Pixel Perfect? Or Obsessive Perfection?
One great thing about blogging and the web overall is that well-written content can continue being read and discussed long after it originally appeared in print or was first published online. The New Yorker’s Innovation issue is a case in point, especially the profile of Pascal Dangin, the master of retouching fashion photos, entitled Pixel Perfect.
One thing that writer Lauren Collins did very well in the article was objectively describe Mr. Dangin’s successful career in building his digital photo retouching company, Box Studios, and how his many fashion magazine and photographer clients have become – one could say – “addicted” to his services in making fashion models look absolutely perfect. But after reading the article, I wondered have we gone too far in making these models, especially women, look unattainably “beautiful”? Also, does Mr. Dangin’s photo retouching fuel women’s desire to look thinner, albeit more “perfect,” and men’s desire to date more model-like women? Or, does it simply reflect what women want? Why have fashion editors, photographers and readers become so focused on producing and consuming such images? Or, are these are questions best left for Carrie Bradshaw to answer.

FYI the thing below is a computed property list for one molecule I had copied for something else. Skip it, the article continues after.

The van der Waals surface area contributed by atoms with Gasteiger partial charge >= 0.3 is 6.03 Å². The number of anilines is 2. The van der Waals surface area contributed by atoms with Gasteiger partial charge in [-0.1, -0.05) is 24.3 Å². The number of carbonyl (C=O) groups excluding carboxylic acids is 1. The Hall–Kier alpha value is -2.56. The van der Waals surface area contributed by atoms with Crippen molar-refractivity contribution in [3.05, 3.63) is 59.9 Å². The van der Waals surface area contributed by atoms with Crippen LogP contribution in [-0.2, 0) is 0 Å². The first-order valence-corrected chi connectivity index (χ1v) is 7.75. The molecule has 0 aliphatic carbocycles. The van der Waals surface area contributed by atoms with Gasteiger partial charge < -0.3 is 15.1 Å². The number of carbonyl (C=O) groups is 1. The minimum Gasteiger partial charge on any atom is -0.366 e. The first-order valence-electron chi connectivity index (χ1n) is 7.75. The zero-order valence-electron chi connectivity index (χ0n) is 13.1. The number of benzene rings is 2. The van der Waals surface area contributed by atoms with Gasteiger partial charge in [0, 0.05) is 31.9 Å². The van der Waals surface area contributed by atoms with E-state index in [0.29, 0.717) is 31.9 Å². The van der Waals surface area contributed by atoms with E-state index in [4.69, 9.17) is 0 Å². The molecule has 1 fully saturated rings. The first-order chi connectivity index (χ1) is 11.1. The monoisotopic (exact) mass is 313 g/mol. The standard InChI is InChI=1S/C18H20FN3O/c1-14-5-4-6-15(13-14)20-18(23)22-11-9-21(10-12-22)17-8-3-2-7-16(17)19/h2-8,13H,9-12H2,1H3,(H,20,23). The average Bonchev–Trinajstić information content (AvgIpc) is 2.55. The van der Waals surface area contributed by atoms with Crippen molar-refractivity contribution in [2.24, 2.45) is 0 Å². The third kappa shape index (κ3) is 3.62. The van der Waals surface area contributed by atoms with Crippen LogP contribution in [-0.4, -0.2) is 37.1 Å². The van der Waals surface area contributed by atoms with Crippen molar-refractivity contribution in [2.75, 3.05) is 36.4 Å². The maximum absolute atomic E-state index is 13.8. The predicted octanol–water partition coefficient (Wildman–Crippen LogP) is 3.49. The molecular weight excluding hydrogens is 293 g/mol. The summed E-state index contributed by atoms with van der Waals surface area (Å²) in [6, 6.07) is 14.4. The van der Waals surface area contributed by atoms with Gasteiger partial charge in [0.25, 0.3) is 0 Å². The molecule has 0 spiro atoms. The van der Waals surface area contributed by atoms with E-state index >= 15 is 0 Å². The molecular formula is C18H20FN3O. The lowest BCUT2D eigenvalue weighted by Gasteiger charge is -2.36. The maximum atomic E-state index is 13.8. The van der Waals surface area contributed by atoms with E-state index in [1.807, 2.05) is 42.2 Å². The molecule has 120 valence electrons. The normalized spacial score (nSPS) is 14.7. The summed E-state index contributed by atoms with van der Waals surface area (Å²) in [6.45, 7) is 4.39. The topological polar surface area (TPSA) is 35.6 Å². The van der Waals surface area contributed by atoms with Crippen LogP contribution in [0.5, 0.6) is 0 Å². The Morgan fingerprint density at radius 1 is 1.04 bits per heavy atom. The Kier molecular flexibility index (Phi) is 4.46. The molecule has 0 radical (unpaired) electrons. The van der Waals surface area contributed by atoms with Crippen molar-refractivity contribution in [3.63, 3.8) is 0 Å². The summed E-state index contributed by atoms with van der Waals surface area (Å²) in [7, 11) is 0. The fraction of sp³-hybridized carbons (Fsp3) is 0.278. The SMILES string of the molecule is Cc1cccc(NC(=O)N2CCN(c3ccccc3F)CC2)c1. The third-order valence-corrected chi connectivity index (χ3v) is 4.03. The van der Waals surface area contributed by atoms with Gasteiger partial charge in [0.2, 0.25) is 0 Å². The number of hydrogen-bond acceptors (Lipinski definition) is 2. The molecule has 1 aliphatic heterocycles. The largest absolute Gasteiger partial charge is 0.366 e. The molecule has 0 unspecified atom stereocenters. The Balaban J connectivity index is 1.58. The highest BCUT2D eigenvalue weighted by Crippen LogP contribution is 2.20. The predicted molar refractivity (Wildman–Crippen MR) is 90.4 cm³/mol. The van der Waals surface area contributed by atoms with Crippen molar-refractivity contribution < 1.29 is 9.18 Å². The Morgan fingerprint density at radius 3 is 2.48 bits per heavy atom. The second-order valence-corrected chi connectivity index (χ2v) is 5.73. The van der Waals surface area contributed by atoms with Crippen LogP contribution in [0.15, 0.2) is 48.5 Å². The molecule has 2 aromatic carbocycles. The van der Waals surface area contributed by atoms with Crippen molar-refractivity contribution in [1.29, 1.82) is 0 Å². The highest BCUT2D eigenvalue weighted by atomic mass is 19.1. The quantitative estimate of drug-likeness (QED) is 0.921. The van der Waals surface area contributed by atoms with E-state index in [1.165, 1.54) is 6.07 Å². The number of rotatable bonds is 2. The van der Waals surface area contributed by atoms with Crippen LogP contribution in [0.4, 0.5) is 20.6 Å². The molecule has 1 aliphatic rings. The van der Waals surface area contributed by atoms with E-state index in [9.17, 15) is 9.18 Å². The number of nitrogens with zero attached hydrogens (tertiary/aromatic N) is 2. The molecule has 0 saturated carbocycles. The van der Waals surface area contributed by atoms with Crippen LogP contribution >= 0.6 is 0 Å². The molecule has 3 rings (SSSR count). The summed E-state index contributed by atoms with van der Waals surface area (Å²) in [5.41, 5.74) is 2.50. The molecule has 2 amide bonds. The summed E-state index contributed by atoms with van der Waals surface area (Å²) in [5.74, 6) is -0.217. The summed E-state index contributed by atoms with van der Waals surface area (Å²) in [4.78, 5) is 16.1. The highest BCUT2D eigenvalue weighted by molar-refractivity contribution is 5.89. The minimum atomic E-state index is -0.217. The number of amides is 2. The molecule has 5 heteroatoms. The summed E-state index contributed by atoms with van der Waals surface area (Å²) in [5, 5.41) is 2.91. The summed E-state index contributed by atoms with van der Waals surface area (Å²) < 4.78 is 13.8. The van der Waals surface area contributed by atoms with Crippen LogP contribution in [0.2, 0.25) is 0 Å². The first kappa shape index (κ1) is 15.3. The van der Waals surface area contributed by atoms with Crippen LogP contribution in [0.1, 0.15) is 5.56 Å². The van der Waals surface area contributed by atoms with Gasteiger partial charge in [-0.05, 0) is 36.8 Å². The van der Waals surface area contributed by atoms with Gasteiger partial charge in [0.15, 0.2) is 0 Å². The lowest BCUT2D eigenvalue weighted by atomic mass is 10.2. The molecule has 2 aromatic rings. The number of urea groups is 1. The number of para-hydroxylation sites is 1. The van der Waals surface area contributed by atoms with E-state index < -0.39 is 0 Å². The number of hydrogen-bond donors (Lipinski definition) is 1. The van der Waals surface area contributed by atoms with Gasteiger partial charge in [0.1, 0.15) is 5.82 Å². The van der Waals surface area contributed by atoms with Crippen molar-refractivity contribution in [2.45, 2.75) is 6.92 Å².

What’s really a shame is that TheNewYorker.com does not allow commenting on its site. It would be very interesting to see what its readers would say about this subject and how writer Lauren Collins and perhaps even Mr. Dangin would respond. With that in mind, it then becomes the responsibility of bloggers to pick up where the story left off and ask those questions.
Thoughts or comments anyone?
In closing, here is Mr. Dangin’s final comment in the article about these very questions. “I think it’s probably a natural reaction to what we do in magazines,” he said. “The world needs almost, like, pills against it. It’s a natural reaction to have to the sort of plastering of perfection out there. But this world is not reality—it’s about drawing people toward an ideal vision, if we’re talking about fashion photography. You have to think that celebrities are playing roles the same way they do in movies.”